China goes bold by slashing taxes to boost economy
Editor's note: Thomas W. Pauken II is the author of "US vs China: From Trade War to Reciprocal Deal," a consultant on Asia-Pacific affairs and a geopolitical commentator. The article reflects the author's opinions and not necessarily the views of CGTN.
In late March, Chinese Premier Li Keqiang announced plans for the government to lower taxes on micro, small and medium-sized enterprises as they would witness their taxable incomes drop from 25 percent to 20 percent.
The new preferential tax policy would go into effect at the beginning of this year and stay in force until the end of 2024. According to estimates compiled by the Ministry of Finance, the country would reap in tax cuts and refunds totaling about 2.5 trillion yuan for the year 2022 alone.
The refunds on value-added taxes (VAT) have already gone into effect with April reporting remarkable figures. Last month, the Chinese government has issued 805 billion yuan ($119 billion) in VAT-created refunds to over 1.45 million taxpayers nationwide. That's a substantial increase from 123.3 billion yuan in refunds issued out in the first quarter this year, as disclosed by the State Taxation Administration (STA).
For micro, as well as small and medium-sized enterprises (SMEs) to qualify for tax cuts their annual taxable incomes cannot exceed 3 million yuan ($471,475) with 300 or fewer employees and total assets below 50 million yuan.
Beijing has taken brave steps to implement tax reforms while many other countries were caught flat-footed in the immediate aftermath of Russian President Vladimir Putin's call for "special military operations" that were launched on February 24. The Western Powers led by Brussels, London and Washington stood eager to impose stiff economic sanctions on Moscow, while Chinese officials had soon realized that improving domestic economic conditions deserved greater priority.
By reviewing the government policies across the globe, many nations and regions have failed to implement effective reforms to prepare for the incoming "triple threats" (high inflation, food and energy shortages, and financial crisis) that are likely to impact the entire international economy. Beijing's move towards tax cuts comes at the right place and at the right time.
Tax cuts for the masses
The outstanding features of China's tax cuts are how they benefit the lower classes and most financially vulnerable most of all. Chinese President Xi Jinping is showing how "common prosperity" objectives can serve as the right agenda to restore the nation's economy.
Lowering taxes on the hard working poor can lift their spirits and encourage them to overcome their present-day circumstances. And it should be noted that many entrepreneurs are not part of the super-wealthy class. Many of them are earning just a sufficient income to keep their business operations running in good times while they could confront financial hardships and bankruptcies during an economic downturn.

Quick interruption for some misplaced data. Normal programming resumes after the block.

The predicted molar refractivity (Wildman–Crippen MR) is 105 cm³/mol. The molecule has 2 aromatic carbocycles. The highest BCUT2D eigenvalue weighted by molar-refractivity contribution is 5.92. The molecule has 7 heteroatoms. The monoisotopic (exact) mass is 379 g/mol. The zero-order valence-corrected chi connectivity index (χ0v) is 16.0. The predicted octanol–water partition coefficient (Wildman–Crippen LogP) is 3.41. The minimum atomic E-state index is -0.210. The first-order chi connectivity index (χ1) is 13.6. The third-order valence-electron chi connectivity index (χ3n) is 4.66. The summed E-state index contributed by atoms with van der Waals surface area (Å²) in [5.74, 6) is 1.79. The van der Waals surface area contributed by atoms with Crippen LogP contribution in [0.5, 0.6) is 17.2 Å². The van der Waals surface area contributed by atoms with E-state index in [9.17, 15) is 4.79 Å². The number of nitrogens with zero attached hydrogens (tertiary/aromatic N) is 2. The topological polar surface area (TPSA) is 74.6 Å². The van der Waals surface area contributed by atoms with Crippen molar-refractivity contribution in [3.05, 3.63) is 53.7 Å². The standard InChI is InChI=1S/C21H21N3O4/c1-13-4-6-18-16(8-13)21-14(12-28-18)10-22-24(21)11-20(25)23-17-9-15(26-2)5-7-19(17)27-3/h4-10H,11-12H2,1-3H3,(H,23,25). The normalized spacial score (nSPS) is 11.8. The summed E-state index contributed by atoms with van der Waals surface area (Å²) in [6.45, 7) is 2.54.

Meanwhile, an SME owner could be a simple restaurant operator with a shop on a street corner. They make ends meet by counting on heavy pedestrian foot traffic to lure in diners. But if they own a restaurant in Beijing or Shanghai this year, they had to endure strict COVID-19 restrictions such as temporary lockdowns and bans on dining. They have been hard hit by the measures and the VAT refunds can generate some extra revenues for them.
During moments of grave peril, SMEs have a primary goal to survive and with the government lowering their taxes that can offer them some hope to keep their businesses running even when sales revenues have dropped substantially.
The economy is cyclical by nature, with bullish (up) and bearish (down) markets. The volatility of the markets can act to restore balance between supply and demand in order to rein in inflation levels.
Beijing pledges rent waivers
China's dynamic zero-COVID policy has played a crucial role to keep coronavirus infection rates very low compared to the international averages, but the ensuing lockdowns, dining out bans, and quarantines have inflicted some impacts on the nation's economy. The SMEs have borne a brunt of the pain as they are routinely the merchants of small shops, including restaurant, cafe and pub owners.
They can continue to operate their businesses, via e-commerce marketing and sales but they still lose a substantial part of their revenues daily when COVID-19 lockdowns go into effect in their surrounding neighborhoods and districts. Accordingly, the Beijing municipality has offered rent waivers for up to six months for SMEs renting out properties owned and operated by China's state-owned enterprises (SOEs).
The move sounds reasonable. When landlords of privately-owned apartments, offices, retail and restaurants can't collect rent they could go bankrupt.
Hence, Beijing's efforts to support SMEs with rent waivers will require a delicate balancing act. Additionally, if there's a sharp economic downturn that could lead to real estate prices trending lower and families that own apartments would suffer from it.
China's tax cuts will generate stronger momentum for domestic economic growth and help local SMEs to ride out the COVID-19 pandemic storm that will blow in a recession or even a depression for most nations worldwide.